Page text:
If it is repealed, everyone will look around their spaces to see if anyone speaks up. They’ll hear crickets for a while. A few flamboyant guys and tough girls will join to rock the boat and make a scene. Their actions and bad choices will probably get them kicked out. After a little time has gone by, then a few of us will speak up. And instead of a deluge of panic and violence…there’ll be ripple on the water’s surface that dissipates quicker than you can watch.
The implication, of course, is that flamboyant, effeminate men are unfit for military service. It may be true that conventionally masculine behavior is the norm in the military, and there may be some good reasons for that. After all, when one is in combat, one is required to be strong, tough, emotionless. The military and conventional masculinity are very wrapped up with each other. That being said, there is no reason why an effeminate man would automatically be unfit to serve. Effeminate men have the same capacity for strength and dedication to one’s country as masculine men. Such men should be embraced by the military, not seen as threatening. Furthermore, where is the line drawn? What behavior will be seen as “threatening” and worthy of disciplinary action? Would it be as simple as a gay or lesbian service member kissing his or her partner goodbye before heading off to war? s.e. smith recently wrote about this slippery slope of gender and sexuality policing at this ain’t livin’:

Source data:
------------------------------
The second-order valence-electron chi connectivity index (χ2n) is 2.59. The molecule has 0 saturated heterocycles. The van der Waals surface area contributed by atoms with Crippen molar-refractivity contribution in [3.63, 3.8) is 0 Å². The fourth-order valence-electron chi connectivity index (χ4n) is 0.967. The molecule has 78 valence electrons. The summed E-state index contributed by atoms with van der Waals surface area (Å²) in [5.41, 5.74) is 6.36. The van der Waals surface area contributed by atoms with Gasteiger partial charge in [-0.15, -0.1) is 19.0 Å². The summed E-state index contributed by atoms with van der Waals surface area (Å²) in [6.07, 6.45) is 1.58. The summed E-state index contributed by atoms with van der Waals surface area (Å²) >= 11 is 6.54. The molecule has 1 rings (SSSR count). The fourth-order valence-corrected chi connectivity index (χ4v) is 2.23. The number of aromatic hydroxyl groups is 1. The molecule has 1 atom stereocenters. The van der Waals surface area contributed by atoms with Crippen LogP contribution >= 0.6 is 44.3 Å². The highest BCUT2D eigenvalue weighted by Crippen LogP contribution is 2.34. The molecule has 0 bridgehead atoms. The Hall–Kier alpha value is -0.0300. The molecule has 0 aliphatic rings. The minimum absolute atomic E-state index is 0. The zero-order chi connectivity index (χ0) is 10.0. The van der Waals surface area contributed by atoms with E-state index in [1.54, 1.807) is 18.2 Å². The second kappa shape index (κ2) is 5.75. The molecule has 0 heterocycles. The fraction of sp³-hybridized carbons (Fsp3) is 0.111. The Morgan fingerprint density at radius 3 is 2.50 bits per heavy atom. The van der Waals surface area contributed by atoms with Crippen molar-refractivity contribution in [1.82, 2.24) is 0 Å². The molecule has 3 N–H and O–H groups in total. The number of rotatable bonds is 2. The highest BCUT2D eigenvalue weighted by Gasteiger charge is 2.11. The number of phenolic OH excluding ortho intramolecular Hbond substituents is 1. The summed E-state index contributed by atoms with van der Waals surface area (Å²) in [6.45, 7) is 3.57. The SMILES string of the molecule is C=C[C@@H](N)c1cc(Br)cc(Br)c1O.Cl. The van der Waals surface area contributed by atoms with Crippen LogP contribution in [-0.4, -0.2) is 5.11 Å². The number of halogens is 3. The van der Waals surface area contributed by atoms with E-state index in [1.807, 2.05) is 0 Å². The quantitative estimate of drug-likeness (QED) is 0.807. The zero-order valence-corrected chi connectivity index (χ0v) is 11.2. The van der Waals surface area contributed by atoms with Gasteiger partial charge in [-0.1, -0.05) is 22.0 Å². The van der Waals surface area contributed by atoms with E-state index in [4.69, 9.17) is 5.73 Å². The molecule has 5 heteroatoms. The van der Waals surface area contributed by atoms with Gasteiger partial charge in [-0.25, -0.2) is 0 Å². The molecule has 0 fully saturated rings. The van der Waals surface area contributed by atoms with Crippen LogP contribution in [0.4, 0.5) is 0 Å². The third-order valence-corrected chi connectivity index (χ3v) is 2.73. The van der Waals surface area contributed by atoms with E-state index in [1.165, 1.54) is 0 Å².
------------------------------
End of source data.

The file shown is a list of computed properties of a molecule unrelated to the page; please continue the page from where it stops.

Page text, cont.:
For some people, gay men holding hands in public is ‘too gay’ and giving your partner a peck on the cheek on your way to work is ‘in your face gay’ when these activities would pass without remark if the people involved were (or appeared to be) heterosexual. Don’t even get me started on more extreme activities like kissing on the lips or having your arm around a partner’s waist. It’s a constant reminder that to be anything other than heterosexual is to be lesser, and that your sexuality doesn’t really belong in public spaces, should not be embraced socially, should be hidden, because it would be terrible and horrible if people were confronted with your gayness, your queerness, your lesbianness.